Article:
What To Do When a Product is Recalled

What To Do When a Product is Recalled

What To Do When a Product is Recalled

Charlotte, NC Personal Injury Lawyer

Kiddie is recalling nearly five million fire extinguishers sold online and at several national stores like Home Depot after reports that eleven Kiddie-brand extinguishers failed to discharge properly. This can obviously pose a risk to someone attempting to suppress a fire. Unfortunately, product recalls seem to be occurring with greater frequency. Whether the recall covers automobiles or clothing, children’s toys or fire extinguishers, there are certain steps consumers should take when they receive news of a product recall:

  • Remain calm. First, fight any urge you may have to panic or worry. The vast majority of recalls are voluntary recalls, meaning that the company has voluntarily agreed to recall the product. These recalls can occur even if no injuries have been reported.
  • Follow the instructions regarding the recall. Along with the recall notice (which identifies the precise product or products that are being recalled) there should be instructions included for what to do next. This can include returning the product to a local service center, returning the product through the mail, or discarding the defective product.
  • Check with family members to make sure no one was injured by the product. Make sure no one in your family was injured by the defective product. Sometimes an individual may use a defective product without even realizing the product has been recalled. This can result in injuries to that person.
  • If you or a loved one has been injured by a defective product, contact an experienced product liability attorney. There are three main types of defects: design defects (where a product is designed in a defective and dangerous manner), manufacturing defects (where a product as designed is safe to use, but something occurred in the manufacturing process to make the product dangerous), and instruction or warning defects (where there the instructions or warnings provided to consumers on how to use the product are defective or inadequate). In any event, if you or a loved one is injured by a defective product, attempt to preserve as much evidence as possible. Document facts about the injury and how it occurred, and attempt to keep the defective product so it can be examined.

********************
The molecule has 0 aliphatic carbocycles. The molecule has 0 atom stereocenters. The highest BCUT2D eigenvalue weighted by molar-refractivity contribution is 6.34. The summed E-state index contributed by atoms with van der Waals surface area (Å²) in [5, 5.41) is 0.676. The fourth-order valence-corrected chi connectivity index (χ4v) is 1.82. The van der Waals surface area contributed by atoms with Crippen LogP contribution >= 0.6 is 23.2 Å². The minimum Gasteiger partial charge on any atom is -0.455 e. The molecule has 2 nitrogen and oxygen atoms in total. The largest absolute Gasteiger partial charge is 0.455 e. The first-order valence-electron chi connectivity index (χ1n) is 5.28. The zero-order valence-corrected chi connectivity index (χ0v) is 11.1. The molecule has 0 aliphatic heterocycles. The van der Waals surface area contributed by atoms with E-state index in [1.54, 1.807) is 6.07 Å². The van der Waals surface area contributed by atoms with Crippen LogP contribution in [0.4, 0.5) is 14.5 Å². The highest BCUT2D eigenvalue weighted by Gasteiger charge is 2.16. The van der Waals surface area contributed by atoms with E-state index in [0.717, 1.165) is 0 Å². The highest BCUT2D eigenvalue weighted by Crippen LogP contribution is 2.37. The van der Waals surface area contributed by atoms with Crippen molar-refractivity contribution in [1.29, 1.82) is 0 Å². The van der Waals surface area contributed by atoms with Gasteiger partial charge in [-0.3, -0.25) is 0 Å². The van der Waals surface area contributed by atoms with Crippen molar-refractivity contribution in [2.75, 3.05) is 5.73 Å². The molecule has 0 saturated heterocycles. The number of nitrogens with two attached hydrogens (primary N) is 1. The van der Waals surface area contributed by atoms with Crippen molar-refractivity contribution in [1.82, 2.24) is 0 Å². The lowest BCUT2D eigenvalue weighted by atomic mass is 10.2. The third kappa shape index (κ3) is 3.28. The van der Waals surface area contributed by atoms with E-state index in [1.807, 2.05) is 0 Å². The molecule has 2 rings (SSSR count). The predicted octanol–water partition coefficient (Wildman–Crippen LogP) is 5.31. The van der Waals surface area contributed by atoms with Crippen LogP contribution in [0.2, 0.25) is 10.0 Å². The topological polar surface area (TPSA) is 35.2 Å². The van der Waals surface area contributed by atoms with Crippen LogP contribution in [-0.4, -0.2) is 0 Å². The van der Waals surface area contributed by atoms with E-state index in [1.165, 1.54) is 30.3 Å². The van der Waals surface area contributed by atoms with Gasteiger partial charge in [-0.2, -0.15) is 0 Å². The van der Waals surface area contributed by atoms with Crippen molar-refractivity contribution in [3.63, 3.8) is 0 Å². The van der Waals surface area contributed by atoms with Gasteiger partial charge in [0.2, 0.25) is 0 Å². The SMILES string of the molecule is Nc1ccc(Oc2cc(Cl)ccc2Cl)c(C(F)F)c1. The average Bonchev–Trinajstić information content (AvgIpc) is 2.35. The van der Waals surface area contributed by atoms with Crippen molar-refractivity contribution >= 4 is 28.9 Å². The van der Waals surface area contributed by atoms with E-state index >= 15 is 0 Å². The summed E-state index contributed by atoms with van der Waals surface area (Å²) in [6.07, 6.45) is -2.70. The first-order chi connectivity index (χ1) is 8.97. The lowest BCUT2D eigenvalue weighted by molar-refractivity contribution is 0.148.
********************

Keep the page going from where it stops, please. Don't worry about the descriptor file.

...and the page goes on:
It is generally advisable that you speak with a product liability attorney. Even in supposedly “clear” cases, holding the appropriate individuals and/or entities responsible can be difficult. Not only this, but recovering full compensation can require identifying all the parties who were responsible or contributed to the defect – some of which may not be readily apparent. A product liability attorney can help you obtain the compensation you deserve.

At Bice Law, LLC, we are committed to helping those injured by defective products recover the compensation to which they are entitled. We do this by conducting a thorough investigation into the facts of your case, identifying those who are responsible, and aggressively advocating on your behalf. Contact us at (855) 5-BICE-LAW right away for help in recovering compensation after a product-related injury.

Contact the Personal Injury Law Firm of Bice Law

The personal injury firm of Bice Law will examine your case to determine the type and amount of damages that your injury warrants, including payments for medical expenses, lost income, pain and suffering, and any permanent disability.  We’ll determine whether an out-of-court settlement or trial is the best strategy to obtain maximum benefits for you or your family. If you have suffered injury or harm because of someone else’s actions, take the first step to protect your legal rights – contact the personal injury firm of Bice Law serving both North and South Carolina. You only have a limited time after your injury to file a claim, so act quickly.  Call (855) 500-BICE today or submit an online request  to get a free consultation with a  personal injury attorney. We serve families across both North Carolina and South Carolina.

 

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